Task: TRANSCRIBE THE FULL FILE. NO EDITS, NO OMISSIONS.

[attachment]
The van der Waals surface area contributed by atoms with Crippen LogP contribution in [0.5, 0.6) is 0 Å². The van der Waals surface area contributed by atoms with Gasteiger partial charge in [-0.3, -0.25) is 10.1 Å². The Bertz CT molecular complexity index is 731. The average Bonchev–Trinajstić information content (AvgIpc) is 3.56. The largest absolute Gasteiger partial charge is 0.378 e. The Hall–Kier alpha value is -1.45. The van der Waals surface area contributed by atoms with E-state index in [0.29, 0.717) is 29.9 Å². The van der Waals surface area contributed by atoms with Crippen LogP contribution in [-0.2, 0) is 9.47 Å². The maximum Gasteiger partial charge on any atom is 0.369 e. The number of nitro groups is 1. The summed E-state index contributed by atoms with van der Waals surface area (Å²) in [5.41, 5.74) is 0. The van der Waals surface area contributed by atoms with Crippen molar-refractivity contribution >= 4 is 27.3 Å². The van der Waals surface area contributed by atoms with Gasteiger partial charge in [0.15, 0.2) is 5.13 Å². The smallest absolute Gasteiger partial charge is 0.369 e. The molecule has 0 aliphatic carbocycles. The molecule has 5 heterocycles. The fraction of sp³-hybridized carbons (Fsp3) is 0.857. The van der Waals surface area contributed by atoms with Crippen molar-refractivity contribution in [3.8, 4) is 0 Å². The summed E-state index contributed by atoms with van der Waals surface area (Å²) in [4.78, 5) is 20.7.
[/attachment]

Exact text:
The van der Waals surface area contributed by atoms with Crippen LogP contribution in [0.5, 0.6) is 0 Å². The van der Waals surface area contributed by atoms with Gasteiger partial charge in [-0.3, -0.25) is 10.1 Å². The Bertz CT molecular complexity index is 731. The average Bonchev–Trinajstić information content (AvgIpc) is 3.56. The largest absolute Gasteiger partial charge is 0.378 e. The Hall–Kier alpha value is -1.45. The van der Waals surface area contributed by atoms with E-state index in [0.29, 0.717) is 29.9 Å². The van der Waals surface area contributed by atoms with Crippen LogP contribution in [-0.2, 0) is 9.47 Å². The maximum Gasteiger partial charge on any atom is 0.369 e. The number of nitro groups is 1. The summed E-state index contributed by atoms with van der Waals surface area (Å²) in [5.41, 5.74) is 0. The van der Waals surface area contributed by atoms with Crippen molar-refractivity contribution >= 4 is 27.3 Å². The van der Waals surface area contributed by atoms with Gasteiger partial charge in [0.15, 0.2) is 5.13 Å². The smallest absolute Gasteiger partial charge is 0.369 e. The molecule has 0 aliphatic carbocycles. The molecule has 5 heterocycles. The fraction of sp³-hybridized carbons (Fsp3) is 0.857. The van der Waals surface area contributed by atoms with Crippen molar-refractivity contribution in [3.8, 4) is 0 Å². The summed E-state index contributed by atoms with van der Waals surface area (Å²) in [4.78, 5) is 20.7.